supposed power or goodness in ourselves. That hope which
is as an anchor of the soul, sure and stedfaít, enters into that
which is within the vail : that vail means the flesh, or human
nature, of the Lord Jesus Christ, in which dwelt all the fulness
of the Godhead bodily; so that true hope arises from faith in
Christ, who is able to save to the uttermost all them that come
unto God by him: and whosoever cometh unto him, he will
in no wise cast out, but will receive him graciously, love him
freely, reward him eternally with the unclouded vision and un-
interrupted enjoyment of himself in glory. This is the recom-
pense of the servants of the Lord, and this shall be their pore
tion for ever.

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IN D E X.

The author describes a man whom he saw in his dream !

describes the man's distress and the treat-
ment he received from his wife and family - -
The man is directed by Evangelist to a wicket-gate ..

is pursued by Obstinate and Pliable
Obstinate returns without the man (whose name is Chris-
tian)

.. 7
Pliable consents to go with Christiantheir converfation
by the way

-
-
-

- 8

Christian and Pliable fall into the Slough of Defpond 10

Pliable gets out of the Slough, and returns home
Christian is drawn out by Mr. Help--who gives a descrip-
tion of the Slough



• 12
Pliable’s behaviour on his return

: 13
Christian is prevailed on to go out of his way by Mr.
Worldly-wiseman

- 14

The reproof and advice given to Christian by Evangelist 19

The wicket gate, where Christian is admitted— Conver-
fation with the porter -

- 26

Christian received at the Interpreter's house

is shewn the picture of a grave man , - ibid.

a large parlour full of duft - - 32

-

two children, Paffion and Patience 34

a fire burning against a wall, which can-

not be quenched , . - - 36

a stately palace, into which a man fights

his way through an armed multitude 38

a man in an iron cage -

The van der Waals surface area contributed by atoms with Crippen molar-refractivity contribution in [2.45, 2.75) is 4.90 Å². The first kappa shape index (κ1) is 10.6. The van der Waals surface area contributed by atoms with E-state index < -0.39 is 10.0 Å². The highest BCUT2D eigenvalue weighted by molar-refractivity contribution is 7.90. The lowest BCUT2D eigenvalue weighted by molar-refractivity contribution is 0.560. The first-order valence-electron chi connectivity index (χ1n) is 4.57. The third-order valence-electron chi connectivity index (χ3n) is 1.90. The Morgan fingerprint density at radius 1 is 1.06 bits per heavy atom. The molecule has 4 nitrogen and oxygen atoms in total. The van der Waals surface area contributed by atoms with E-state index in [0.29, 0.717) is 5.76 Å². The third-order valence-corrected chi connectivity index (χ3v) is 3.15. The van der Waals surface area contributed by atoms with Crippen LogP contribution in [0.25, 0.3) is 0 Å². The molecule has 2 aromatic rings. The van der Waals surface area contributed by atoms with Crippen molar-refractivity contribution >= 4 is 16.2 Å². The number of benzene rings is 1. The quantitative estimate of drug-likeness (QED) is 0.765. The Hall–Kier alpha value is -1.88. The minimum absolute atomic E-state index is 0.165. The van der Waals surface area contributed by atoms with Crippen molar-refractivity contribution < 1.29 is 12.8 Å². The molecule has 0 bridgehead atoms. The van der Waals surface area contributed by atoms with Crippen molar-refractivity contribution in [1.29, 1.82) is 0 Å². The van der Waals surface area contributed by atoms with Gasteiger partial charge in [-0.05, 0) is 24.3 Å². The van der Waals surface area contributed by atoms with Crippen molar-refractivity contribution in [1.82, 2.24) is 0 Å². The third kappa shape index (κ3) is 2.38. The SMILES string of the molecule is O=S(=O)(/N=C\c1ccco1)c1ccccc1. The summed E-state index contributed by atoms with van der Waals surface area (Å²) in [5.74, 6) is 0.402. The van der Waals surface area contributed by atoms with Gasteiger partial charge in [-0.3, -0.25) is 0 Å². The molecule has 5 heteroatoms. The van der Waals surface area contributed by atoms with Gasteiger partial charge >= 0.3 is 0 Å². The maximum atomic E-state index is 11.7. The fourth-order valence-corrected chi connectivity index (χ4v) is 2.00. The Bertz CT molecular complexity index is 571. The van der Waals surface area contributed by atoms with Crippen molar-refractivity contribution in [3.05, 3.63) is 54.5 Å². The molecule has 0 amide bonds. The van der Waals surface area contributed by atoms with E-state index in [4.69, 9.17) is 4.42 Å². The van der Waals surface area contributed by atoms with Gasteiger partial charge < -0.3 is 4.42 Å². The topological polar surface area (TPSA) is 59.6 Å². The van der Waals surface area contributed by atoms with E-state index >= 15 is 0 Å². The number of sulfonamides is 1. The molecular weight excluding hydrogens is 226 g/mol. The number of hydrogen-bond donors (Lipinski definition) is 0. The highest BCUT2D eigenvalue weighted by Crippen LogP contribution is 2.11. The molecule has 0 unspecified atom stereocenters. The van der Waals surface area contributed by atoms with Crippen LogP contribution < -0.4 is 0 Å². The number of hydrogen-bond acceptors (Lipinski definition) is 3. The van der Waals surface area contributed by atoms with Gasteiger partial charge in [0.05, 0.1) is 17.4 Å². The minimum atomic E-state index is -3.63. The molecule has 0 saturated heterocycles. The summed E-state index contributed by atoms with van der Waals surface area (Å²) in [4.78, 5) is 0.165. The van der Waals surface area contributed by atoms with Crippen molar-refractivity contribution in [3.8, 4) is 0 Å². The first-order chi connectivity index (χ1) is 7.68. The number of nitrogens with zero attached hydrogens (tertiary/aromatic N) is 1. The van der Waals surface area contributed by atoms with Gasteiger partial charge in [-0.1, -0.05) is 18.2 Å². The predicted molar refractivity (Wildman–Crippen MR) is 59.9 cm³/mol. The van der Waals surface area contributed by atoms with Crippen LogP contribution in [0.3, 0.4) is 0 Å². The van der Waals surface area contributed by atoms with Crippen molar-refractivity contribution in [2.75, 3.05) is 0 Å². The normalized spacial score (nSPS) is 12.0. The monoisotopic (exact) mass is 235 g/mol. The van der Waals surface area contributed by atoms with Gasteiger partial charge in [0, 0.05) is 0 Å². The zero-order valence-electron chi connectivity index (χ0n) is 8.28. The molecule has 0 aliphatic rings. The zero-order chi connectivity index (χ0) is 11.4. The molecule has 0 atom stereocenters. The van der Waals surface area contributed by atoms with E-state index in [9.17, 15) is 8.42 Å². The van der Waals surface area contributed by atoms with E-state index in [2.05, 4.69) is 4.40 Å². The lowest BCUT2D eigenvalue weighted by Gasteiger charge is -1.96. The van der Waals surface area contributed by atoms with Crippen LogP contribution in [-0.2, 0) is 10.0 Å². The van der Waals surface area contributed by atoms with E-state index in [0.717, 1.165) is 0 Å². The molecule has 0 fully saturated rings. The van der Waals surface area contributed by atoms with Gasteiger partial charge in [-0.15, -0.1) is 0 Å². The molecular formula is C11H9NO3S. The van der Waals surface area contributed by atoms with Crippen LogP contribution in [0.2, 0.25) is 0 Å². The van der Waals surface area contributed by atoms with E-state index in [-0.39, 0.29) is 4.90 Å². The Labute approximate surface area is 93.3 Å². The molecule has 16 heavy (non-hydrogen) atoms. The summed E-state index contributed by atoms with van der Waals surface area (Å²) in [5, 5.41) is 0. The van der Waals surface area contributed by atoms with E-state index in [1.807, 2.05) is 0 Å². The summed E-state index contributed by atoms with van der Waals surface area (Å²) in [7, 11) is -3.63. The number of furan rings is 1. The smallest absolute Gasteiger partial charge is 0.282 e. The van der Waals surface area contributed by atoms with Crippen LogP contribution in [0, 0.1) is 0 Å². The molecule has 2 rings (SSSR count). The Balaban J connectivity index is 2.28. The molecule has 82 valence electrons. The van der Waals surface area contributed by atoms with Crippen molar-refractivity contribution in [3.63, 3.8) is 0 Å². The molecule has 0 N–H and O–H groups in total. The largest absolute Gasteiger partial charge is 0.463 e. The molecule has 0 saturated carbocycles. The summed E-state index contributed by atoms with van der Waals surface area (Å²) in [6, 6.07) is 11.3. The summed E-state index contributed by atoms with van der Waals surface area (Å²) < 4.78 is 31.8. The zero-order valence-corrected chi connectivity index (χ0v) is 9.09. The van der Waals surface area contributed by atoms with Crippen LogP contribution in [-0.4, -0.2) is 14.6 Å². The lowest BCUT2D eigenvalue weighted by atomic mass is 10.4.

- 39

- a man frightened with a dream . - 41

Christian

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Page.
Christian leaves the Interpreter's house . . . 43

at the cross-his burden falls off-he is there
faluted by three shining ones

• 44
Christian in vain tries to awaken Simple, Sloth, and Pre-
sumption -

- 46
Formalist and Hypocrisy tumble over the wall-Chrif-

tian's conversation with them, and departure from
them .

.
.. -

, 47
The hill Difficulty—which Christian climbs, after having

drunk of the spring at the bottom - : 50
The two ways, Danger and Destruction, at the bottom

of the hill, which Formalist and Hypocrisy take - 51
The arbour in the middle of the hill, where Christian
Neeps, and loses his roll

- ibid.
Timorous and Mistrust-their account of the lions : 52
Christian goes back in search of his roll, which he finds
in the arbour

-
-

- - 53
The palace called Beautiful-into which Christian is re-
ceived, having passed by the lions

- 56
Christian's entertainment—and conversation with Watch.

ful the porter, and with Discretion, Prudence, Piety, i

and Charity
The fupper
The bed
The study and records

.

. 69
The armoury and remarkable engines of war -
A view of the Delectable Mountains -
Christian-having been completely armed, and informed

of Faithful being gone before-pursues his journey. 73
The Valley of Humiliation, into which Christian descends ibid.
Confict with Apollyon
The Valley of the Shadow of Death
Two men advise Christian to return

.

81
The cave of Pope and Pagan

87
Christian overtakes Faithful
Conversation about Pliable

- 89
Faithful's